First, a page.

were obtained, as well as the NRHP Nomination forms for Marineland/Marine
Studios (8FL41) and Mala Compra Plantation (8FL26). In addition, cultural
resource assessment survey reports for projects in the area, articles pertaining to
local archaeological sites and historical resources, as well as local histories by
Clegg (1976) and Wilson (1998) were studied. Several visits were made to the
Flagler Beach Historical Museum to gather relevant information, and a number of
professional archaeologists, historians, environmental specialists, and long-time
residents were interviewed. A number of Internet websites were accessed to
learn more about the existing state and county parks along the A1A corridor, as
well as the local ecosystems. Promotional materials (e.g., brochures and maps)
also were examined for information about local points of interest, and biking,
birding, and canoe trails.

       1.2.2 Field Visits

         Washington Oaks Gardens State Park, Gamble Rogers Memorial State
Recreation Area, and a number of county parks including Bing’s Landing,
Flagship Harbor, and Varn Park, among others, were visited in order to gather
information about the content and design of existing interpretation. The locations
of all proposed parks also were visited to help identify the potential locations for
interpretation and to learn more about the local environmental communities.
Visual inspection of the entire project corridor, followed by a two-day “brain-
storming” session with other members of the Carter & Burgess project team, also
provided insights into the overall design of future gateways and parks.




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Final Interpretive Plan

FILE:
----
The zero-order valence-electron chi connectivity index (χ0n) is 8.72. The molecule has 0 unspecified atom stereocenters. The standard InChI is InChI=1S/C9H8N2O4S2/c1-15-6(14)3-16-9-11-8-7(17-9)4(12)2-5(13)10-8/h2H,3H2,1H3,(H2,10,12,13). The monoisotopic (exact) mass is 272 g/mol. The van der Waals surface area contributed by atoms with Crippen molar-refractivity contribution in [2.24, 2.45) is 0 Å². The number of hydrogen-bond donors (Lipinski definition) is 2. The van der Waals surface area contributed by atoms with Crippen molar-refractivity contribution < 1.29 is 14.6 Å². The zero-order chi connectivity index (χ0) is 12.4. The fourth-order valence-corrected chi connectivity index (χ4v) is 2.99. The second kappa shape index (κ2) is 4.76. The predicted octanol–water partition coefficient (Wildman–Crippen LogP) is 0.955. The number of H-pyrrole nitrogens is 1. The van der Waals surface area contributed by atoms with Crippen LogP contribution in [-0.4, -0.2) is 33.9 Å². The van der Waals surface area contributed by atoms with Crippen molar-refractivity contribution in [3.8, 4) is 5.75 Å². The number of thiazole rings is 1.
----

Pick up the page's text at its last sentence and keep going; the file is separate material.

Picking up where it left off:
1.2.3 Community Involvement

        The Interpretive Planning Program began with the creation of an
Interpretive Stakeholder Group composed of members of the A1A River & Sea
Trail Scenic Highway and the A1A Ocean Shore Scenic Highway Corridor
Management Entities (CMEs), government representatives, individuals invited to
participate because of their specialized expertise, and interested citizens. This
core group of approximately 25 individuals provided valuable information about
the intrinsic qualities of the corridor and took the lead in the identification of
themes, the selection of locations for interpretation, and the determination of
signage needs. Over a seven month period, five two-hour meetings were
conducted. As a result, all the themes and locations for interpretive signage
were chosen, and draft text was reviewed. A summary of the accomplishments
of each meeting is contained in Section 1.3. In addition, the participation of
other citizens at two Public Workshops (see Section 1.4) provided valuable input
for the refinement of the Final Interpretive Plan.

       1.2.4 Signage Text and Graphics

       Based upon the topical information derived from the series of Interpretive
Stakeholder Group meetings, the consultant drafted text for interpretive signage.
In keeping with the basic principles of interpretation, an attempt was made to
keep text short and concise, to base it on a unified theme, and to have the
message relate to the visitor’s experience. Concrete nouns, active verbs,
personal pronouns, and familiar terms were used to the greatest extent possible.
Another important consideration was the avoidance of repeating information
currently found in local parks.

        To help tell the story, as well as to add beauty and interest, the artwork
selected to compliment the text for each panel employed a combination of
original drawings, photographs, and public domain images from the Internet.
Font styles and sizes, selected for their eye-appeal and ease of readability, were
used consistently for all panels and signs. To make the panels and signs more
visually appealing, all were designed in a rectangular rather than square shape.

      To attain an easy reading level for the audience, a sample of text from
each panel was measured using the Flesch Readability Scale. Text was worked
and reworked until a score of at least 70 (fairly easy) was attained (Trapp et al.
1994:103).




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Final Interpretive Plan



1.3    Interpretive Stakeholder Group

       The Interpretive Stakeholder Group, representing a broad spectrum of
expertise and interests, was the key to the successful conduct and completion of
this project. The group met five times between November 2003 and May 2004.